Monday, June 27, 2011

Change: A Real Plan

I'm finding Jack Kornfields The Wise Heart helpful. Below is an example. A quote from Romans follows. Seems to me Paul is writing about precisely the same thing, though because of a 1st Century worldview it sounds much more foreboding!

Unhealthy thoughts can chain us to the past. They arise as vipaka, the result of past karma that we cannot change. We can, however, change our destructive thoughts in the present. Through mindfulness training we can recognize them as bad habits learned long ago. Then we can take the critical next step. We can discover how these obsessive thoughts cover over grief, insecurity, and loneliness. This underlying suffering needs to be held with compassion. As we gradually learn to tolerate these underlying energies, we can reduce their pull.

But even knowing their source and feeling them with compassion is not enough to transform the most difficult patterns. We have to replace them. This is the movement of creating healthier karma. Such thought replacement can be challenging, for we are loyal to our stories. They become our identity. There’s an uneasy moment when the destructive stories we have been telling ourselves collapse. We can feel worried, doubtful, spacey, or frightened of the unknown.

Sometimes we have to pry ourselves loose from their power and bad advice. But underneath destructive thoughts is a part of us that knows such thoughts are not true, not valid, not alive. And with a release of these old stories, a whole new perspective dawns. Fear can be transformed into presence and excitement. Confusion can open up into interest. Uncertainty can become a gateway to surprise. And unworthiness can lead us to dignity. -Jack Kornfield, The Wise Heart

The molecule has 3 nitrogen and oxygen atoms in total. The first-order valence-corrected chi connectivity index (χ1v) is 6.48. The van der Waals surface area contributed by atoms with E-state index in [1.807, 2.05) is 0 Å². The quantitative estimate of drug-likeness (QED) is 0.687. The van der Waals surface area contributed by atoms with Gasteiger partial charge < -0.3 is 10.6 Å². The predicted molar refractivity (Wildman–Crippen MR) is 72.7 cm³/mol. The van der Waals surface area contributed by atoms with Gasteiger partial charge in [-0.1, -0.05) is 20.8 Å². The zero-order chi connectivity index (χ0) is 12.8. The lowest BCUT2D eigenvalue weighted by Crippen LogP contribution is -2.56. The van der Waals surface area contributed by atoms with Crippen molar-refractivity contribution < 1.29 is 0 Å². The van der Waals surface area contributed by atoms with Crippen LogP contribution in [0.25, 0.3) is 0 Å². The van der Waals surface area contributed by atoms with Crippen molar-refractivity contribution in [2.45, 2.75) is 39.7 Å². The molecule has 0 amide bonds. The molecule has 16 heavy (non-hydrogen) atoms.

Do not let sin exercise dominion in your mortal bodies, to make you obey their passions. No longer present your members to sin as instruments of wickedness, but present yourselves to God as those who have been brought from death to life, and present your members to God as instruments of righteousness. For sin will have no dominion over you, since you are not under law but under grace. –St. Paul (Romans 6)

Monday, June 13, 2011

Rapture People

Jack Kornfield writes, "What is past is over. It cannot be changed. We will inevitably receive the result of our past intentions and actions. Our freedom lies in how to respond to these results (The Wise Heart)." Jesus says, "The Kingdom of God is at hand." I'm becoming more and more stoked about how these two points of view interact.

I love that mindfulness practice has potential to bring us face to face with any given moment. I love Jesus's insistence that the Kingdom of God is potential reachable at any given moment. Mindfulness is continually presenting us with the possibility of a wide-awake response to whatever is happening. Jesus is saying we don't have to wait or go looking for the Kingdom of God--it's right here and we're, potentially, conduits for it.

Unlike the rapture people who long to leave the 'now' for heaven, mindful people long to incarnate heaven a little bit at a time right here, right now.